Many people think that advance directives apply only to someone who has lived a long life and is now close to death. But, just like the question, “When does caregiving begin?,” the answer could easily be, “suddenly — in the blink of an eye — because of a car accident, a stroke, a heart attack or another medical emergency.”
My wife and I created our advance directives in 2006, just before my spinal surgery. Had something gone wrong, my wife had full legal authority to make any necessary medical decisions for me during the 4-hour surgery and 1-hour recovery period. My advance directives came into play once again during a seizure in 2010 when I wasn’t capable of making any medical decisions for more than 4 days.
My advance directives allowed ME to specify in advance exactly what kind of medical care I wanted if I were too ill or injured to express my wishes. [If the worst case scenario happened, did I want to be connected up to a breathing machine or feeding tubes for the rest of my life? If I developed a terminal condition, did I want the doctors to undertake heroic measures to keep my body alive if I were brain-dead and had no hope of recovery?].
Are you prepared — even if the emergency turns out to be only temporary? What kind of medical care would you want if you were too ill or hurt to express your wishes? Instead of putting it off any longer, you and your parent should have these basic medical documents in place:
- Living Will
- Durable Power of Attorney for Health Care (Health Care Proxy)
A living will is not the same as a will. A will tells people how you want your assets and other belongings to be distributed among your heirs.
On the other hand, a living will is an advance directive that tells which medical treatments you want if you are dying or permanently unconscious. You can accept or refuse medical care. You might want to include instructions on:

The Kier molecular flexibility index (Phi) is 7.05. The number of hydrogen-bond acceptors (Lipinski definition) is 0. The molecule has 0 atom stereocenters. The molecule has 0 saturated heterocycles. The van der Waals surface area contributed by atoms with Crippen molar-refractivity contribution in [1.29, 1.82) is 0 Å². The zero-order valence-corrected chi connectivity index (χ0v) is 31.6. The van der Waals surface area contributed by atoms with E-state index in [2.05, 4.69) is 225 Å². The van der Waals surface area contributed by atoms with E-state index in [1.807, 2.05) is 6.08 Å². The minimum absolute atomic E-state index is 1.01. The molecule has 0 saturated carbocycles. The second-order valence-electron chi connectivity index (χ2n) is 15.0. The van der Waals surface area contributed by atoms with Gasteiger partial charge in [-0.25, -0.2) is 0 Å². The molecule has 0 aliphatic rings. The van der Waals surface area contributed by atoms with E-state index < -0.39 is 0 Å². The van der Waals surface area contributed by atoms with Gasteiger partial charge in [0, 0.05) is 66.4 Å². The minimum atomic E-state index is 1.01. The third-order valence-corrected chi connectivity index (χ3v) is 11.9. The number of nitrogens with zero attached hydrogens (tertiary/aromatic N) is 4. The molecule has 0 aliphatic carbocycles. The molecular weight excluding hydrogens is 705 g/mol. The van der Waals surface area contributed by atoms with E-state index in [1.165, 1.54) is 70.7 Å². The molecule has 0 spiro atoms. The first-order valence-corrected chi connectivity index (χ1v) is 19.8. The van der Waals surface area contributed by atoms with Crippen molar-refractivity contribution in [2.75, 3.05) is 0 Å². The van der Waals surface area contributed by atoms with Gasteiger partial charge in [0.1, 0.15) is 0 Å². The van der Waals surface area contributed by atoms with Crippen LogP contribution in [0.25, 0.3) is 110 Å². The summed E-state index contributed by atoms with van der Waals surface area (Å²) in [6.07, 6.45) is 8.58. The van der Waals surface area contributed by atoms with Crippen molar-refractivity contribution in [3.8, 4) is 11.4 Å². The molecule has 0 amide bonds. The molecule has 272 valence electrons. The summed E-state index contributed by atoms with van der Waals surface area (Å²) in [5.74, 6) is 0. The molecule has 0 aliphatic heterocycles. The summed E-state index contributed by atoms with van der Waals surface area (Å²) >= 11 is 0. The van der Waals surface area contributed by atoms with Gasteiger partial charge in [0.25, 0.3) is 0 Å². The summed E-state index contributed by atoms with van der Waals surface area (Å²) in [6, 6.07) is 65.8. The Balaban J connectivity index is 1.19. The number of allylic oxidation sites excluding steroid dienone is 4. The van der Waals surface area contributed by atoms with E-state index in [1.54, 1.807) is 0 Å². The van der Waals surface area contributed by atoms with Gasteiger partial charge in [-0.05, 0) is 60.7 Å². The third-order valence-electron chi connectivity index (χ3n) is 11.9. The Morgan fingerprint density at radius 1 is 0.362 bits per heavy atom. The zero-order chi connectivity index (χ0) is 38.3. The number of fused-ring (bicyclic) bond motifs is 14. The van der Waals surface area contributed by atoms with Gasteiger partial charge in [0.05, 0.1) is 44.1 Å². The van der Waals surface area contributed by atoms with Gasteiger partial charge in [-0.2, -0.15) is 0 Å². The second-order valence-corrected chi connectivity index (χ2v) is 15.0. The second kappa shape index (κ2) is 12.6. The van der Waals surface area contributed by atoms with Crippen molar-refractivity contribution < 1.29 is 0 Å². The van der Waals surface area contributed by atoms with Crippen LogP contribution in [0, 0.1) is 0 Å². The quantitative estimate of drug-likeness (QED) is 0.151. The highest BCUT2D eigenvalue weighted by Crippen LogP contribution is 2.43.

- The use of dialysis and breathing machines
- If you want to be resuscitated if your breathing or heartbeat stops
- Tube feeding
- Organ or tissue donation
Durable Power of Attorney for Health Care (Health Care Proxy)
A durable power of attorney for health care is a another advance directive. This one names your health care proxy. Your proxy is someone you trust to make health decisions for you if you are unable to do so. In my case, my health care proxy is my wife.
Once again, starting a conversation with your parent about health matters may be far easier said than done. Expressing your concerns is certainly one way to start. But, be careful to express your concerns in a way that does not patronize or embarrass your parent. Above all, don’t use phrases like “You need to …” or “I need you to …” or ‘You have to …”.
In my case, my mother and father had already completed their advance directives before I became involved in their care. If someone were to ask me for my advice as to how best to approach their parent, I’d suggest doing it as soon as you’ve both completed your health histories. But, if you haven’t already done yours, do them first before you ask your parent to do theirs.
Actually, it’s quite easy. My wife and I stopped by the hospital where I was going to have surgery back in 2006, and simply asked for the forms at the registration desks. Not only did they help us fill them out, but they also signed our forms as witnesses, as required by Florida law. They made a copy for their own records and gave us the originals along with several copies for our own use. The next time we visited our doctor, we gave him a copy of both sets of forms to put in our files.
Advance directives and living wills don’t have to be complicated legal documents. You can Download Your State’s Advance Directives by clicking on the link.
- Or, use a form provided by your doctor or hospital;
- Write your wishes down by yourself;
- Call your health department or state department on aging to get a form; or
- Use a computer software package for legal documents.
Finally, if your wishes are more complex than the solutions offered by the suggestions above, consult with a competent attorney who specializes in elder law or estate law (not an attorney who claims they can handle everything). While their fees may seem somewhat expensive, they could be one of the best “investments” you and your parent will ever make. A competent elder law attorney will help you avoid more costly problems down the road, and will help alleviate many other frustrations that seem to come hand-in-hand with being a caregiver.
To find a nearby attorney who specializes in elder and estate law, simply do a Google search. In my case, I searched “elder law sarasota fl” and “estate law sarasota fl.”